Family Support Obligations and the COVID-19 Economic CrisisApril 3, 2020 – Alerts
For families already coping with family court orders, the COVID-19 pandemic – and the economic downturn it is causing – raises new and sometimes difficult-to-answer questions.
As their own job and income statuses are affected, many of our clients who have been through divorce or non-dissolution matters are concerned about the feasibility of continuing to meet child and spousal support obligations while out of work or experiencing a significant downturn in business.
Indeed, in the world of family law, the most immediate ramification of the COVID-19 crisis will be an inevitable onslaught of applications by support obligors to reduce their support obligations and by support obligees to enforce such obligations.
What we know:
OBLIGATIONS REMAIN IN EFFECT
If you are obligated to pay support under a Court Order or Agreement, your obligation continues until otherwise modified by a subsequent Court Order or Agreement. In short, you must continue to pay until you are granted permission to reduce or suspend your payments.
ARREARS WILL ACCRUE
In virtually all jurisdictions, arrears will accrue while support goes unpaid, and the obligor will ultimately be required to pay what (s)he failed to pay while the obligation was ongoing. Eventually, sanctions may be issued for failure to pay support. These sanctions vary from state to state but often include the suspension of occupational licenses, drivers’ license, economic sanctions (e.g. fines) and even arrest.
FILING DATES CONTROL
The date on which you file for relief in the courts may be critical. In New Jersey, where my practice is based, relief is generally not awarded prior to the date on which a motion for modification of a support obligation is filed. For obligors, then, it is important to be aware of issues related to the timing of your application in order to obtain the maximum relief. By contrast, if you are a support obligee seeking enforcement of your application, a court will generally require the obligee in default to come current. With that said, the longer you wait to file an enforcement application, the longer you will wait to receive any kind of relief from the court.
What we don't know:
Given that courts are largely closed in many jurisdictions and/or inaccessible for anything but emergencies, many are not even accepting new filings. The lack of access to the courts will have to be addressed on a state-by-state basis and changes day to day. Law360 has created an interactive state-by-state resource, updated regularly, with information on court closures and restrictions.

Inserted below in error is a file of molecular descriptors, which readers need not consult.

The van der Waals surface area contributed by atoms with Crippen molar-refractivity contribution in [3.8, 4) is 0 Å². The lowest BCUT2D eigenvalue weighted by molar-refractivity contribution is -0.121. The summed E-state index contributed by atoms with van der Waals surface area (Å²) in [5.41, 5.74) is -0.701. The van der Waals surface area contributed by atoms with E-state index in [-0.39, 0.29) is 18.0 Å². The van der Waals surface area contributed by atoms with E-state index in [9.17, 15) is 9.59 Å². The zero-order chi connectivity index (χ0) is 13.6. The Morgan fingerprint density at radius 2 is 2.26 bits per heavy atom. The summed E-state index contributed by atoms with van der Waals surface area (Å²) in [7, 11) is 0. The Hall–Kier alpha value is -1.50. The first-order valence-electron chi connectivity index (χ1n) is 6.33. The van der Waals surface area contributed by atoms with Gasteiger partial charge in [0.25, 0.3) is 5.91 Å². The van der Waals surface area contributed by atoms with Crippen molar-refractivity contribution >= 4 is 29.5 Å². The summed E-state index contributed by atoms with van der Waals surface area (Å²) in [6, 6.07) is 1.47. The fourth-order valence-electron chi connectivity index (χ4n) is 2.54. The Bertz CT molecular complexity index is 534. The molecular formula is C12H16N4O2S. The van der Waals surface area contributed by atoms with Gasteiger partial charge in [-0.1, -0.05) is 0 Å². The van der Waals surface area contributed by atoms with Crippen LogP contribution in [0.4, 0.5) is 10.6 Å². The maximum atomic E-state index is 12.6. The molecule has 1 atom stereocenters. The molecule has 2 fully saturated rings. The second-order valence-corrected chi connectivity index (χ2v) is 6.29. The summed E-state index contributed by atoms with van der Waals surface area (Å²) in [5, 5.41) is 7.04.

FINANCIAL RECORDS NEEDED
This is not a “known” yet because there hasn’t been an opportunity to test it, but it seems reasonable to assume that any judge assessing enforcement and/or modification application in the wake of COVID-19 will seek information regarding financial relief awarded to the modification applicant pursuant to the CARES Act.
We do know that unemployment income and other income and benefits paid through severance will be considered. Therefore, clients should anticipate that the major onslaught of these applications will occur several months from now, after unemployment and other benefits have run their courses and individuals who are not self-employed are no longer receiving even these benefits.
The major unknown is whether the Family Courts – as courts of equity in many jurisdictions – will create any special exceptions or conditions for relief from support obligations requested due to the COVID-19 crisis, separate and apart from the standard by which they must normally adjudicate these requests. For example, in New Jersey, obligors are entitled to a reduction in support only if they can demonstrate a “continuing” (often interpreted as “permanent”) and “substantial” change of circumstances that warrants a reduction. The applicable statute sets forth specifics as to what might constitute “continuing” in the case of job loss or reduction in income. A New Jersey non-self-employed obligor must demonstrate a change of circumstances for at least 90 days and must provide proof regarding efforts to regain employment. Might those specific requirements be relaxed in recognition of the limitations people are facing to go out and shake hands and conduct job interviews? It is certainly plausible, but only time will tell.
If you are anticipating the need to reduce or suspend your support obligations, or by contrast anticipating that you may need to enforce your former spouse’s or co-parent’s support obligation, it is important to contact an attorney as soon as possible to discuss the best course of action to obtain efficient and effective relief.